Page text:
Star violinist: ‘I am very much against competitions’

Star violinist: ‘I am very much against competitions’


norman lebrecht

September 09, 2014

In an open-access interview with our partners, Hello Stage, the violinist Julian Rachlin recommends up-and-coming players to avoid entering competitions. ‘I don’t like the idea of one person competing against another in music. It’s not a sport… Many musicians don’t like this system. Certain students are being pushed by the jury system, in a very unfair way.’

So how to get started? ‘Try to play to important conductors, when you are ready…. A real talent will always find a way. Don’t get stressed about it.’

Click at 19:00 on the video. Apologies for the boxy sound.

julian rachlin


  • Doug says:


    I see…in other words: “don’t bother with the Mafia system, instead go directly to the Mafia Dons.”

  • Andrew says:

    Yes, eliminate the middlemen. Actually, competitions are a great opportunity to be heard and even discovered for some, but fortunately many fine soloists find their way while circumventing such unpleasantries. Competition is everywhere at every level of classical music and that’s not a bad thing. That’s life. Perhaps a great deal more of coaching in the realm of philosophy from teachers would help ameliorate the destructive potential of this reality of standing up and being counted.

  • CounterNinja says:

    Several years ago, I was selected as a finalist in a large competition in the US. During the soundcheck in the hall, some of the “Friends” of the organization began placing large flower arangements on the stage. I told them about my flower allergy/sensitivity and they told me that the flowers were very expensive, so they would remain there.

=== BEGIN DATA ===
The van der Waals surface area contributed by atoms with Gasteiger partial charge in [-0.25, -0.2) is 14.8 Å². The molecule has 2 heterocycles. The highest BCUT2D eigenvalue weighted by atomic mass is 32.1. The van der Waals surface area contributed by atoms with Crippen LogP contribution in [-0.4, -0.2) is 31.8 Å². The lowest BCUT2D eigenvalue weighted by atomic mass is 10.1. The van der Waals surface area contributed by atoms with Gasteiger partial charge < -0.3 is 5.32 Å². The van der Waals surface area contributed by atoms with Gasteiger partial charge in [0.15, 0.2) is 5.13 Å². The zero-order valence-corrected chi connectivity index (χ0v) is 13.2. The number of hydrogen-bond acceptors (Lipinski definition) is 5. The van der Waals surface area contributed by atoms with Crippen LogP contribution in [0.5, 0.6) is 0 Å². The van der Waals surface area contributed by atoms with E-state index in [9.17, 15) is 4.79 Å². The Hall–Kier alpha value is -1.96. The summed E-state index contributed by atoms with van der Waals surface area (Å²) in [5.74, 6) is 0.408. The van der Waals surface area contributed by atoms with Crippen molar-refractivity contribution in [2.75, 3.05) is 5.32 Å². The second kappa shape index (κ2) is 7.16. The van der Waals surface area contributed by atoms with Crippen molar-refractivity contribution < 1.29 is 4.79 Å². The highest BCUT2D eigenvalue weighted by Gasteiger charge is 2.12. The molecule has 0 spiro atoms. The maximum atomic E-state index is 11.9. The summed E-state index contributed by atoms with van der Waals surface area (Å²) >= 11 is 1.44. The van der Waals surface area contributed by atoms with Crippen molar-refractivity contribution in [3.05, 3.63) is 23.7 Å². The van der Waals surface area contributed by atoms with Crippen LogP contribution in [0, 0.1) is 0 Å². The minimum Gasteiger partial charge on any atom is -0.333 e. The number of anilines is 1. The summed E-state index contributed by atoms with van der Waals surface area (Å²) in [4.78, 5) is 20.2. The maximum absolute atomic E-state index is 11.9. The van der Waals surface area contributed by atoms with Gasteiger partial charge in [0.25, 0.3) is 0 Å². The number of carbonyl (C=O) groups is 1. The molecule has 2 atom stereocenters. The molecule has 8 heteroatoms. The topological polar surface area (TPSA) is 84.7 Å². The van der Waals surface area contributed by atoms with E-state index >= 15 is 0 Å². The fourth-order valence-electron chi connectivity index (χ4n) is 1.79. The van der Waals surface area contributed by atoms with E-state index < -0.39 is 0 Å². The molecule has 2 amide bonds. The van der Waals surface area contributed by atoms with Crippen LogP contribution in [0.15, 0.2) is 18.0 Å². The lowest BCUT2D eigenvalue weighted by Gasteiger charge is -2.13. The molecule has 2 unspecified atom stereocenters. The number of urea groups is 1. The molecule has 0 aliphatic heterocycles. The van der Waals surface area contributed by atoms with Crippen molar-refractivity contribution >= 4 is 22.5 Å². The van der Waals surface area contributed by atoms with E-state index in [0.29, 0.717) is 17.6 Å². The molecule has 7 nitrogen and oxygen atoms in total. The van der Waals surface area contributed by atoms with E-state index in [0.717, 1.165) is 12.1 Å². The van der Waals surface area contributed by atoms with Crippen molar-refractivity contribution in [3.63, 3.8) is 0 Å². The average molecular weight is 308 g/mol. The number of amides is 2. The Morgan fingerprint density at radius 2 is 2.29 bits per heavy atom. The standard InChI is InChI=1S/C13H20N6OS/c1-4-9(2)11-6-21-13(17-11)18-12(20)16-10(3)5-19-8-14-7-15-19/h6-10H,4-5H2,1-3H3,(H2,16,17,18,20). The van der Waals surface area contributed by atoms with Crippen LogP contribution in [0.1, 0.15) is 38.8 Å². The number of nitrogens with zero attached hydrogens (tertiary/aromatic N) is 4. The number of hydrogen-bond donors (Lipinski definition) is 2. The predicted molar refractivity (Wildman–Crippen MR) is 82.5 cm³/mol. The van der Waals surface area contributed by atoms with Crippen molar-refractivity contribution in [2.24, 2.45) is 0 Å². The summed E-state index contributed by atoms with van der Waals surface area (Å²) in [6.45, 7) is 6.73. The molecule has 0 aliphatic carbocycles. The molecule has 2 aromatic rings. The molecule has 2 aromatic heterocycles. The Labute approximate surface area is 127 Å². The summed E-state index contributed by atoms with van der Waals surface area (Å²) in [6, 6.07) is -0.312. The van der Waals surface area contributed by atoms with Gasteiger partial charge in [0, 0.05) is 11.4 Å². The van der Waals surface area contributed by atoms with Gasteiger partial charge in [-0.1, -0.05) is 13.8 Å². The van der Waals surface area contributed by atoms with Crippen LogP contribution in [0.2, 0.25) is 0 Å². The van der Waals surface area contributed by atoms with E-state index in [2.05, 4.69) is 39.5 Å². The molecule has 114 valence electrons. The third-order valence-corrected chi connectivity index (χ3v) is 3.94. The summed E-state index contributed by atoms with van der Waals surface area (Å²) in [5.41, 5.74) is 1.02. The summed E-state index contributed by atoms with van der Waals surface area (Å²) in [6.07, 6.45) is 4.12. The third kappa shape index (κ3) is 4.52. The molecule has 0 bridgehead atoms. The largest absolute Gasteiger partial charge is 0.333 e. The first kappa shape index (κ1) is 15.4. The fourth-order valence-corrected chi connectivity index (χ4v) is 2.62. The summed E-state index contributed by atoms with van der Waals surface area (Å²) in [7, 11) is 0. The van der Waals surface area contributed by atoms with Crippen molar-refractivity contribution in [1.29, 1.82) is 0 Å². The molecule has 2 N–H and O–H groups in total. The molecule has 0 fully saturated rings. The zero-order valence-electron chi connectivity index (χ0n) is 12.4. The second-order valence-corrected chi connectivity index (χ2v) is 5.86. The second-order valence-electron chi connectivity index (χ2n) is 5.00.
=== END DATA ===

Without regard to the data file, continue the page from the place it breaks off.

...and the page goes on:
I sang well, but didn’t win any of the top three prizes. I was willing to accept this outcome due to my inability to overcome my allergic reaction to expensive things. That was until a board member approaced me at the reception to congratulate me and tell me tell me I was his favorite. He also chose to share with me that I was also an audience favorite, however, a baritone hadn’t placed highly or won the competition in more than a few years, and that needed to happen. He hoped I would understand, and would come back next year where in which my results would be more in line of, in his words, “what I expected.”

    I’ll never sing a competition again. Honestly, my career is better for it.

  • Sergei says:

    “Competitions are for horses, not for musicians” (Bartók)

  • Vince says:

    That’s the equivalent of saying don’t bother with the job interview, go directly to the hiring manager or company executive who can get you the job.

  • CounterNinja says:

    If you can find me a music competition that provides healthcare, a good and stable salary, and 401k, I’ll 1) agree with you, and 2) do it! 🙂

  • Elisabeth says:

    I wonder if there is any point to go to a competition in order just to have an extra opportunity to perform, to learn more repertoire and meet other musicians?

    • Martin Malmgren says: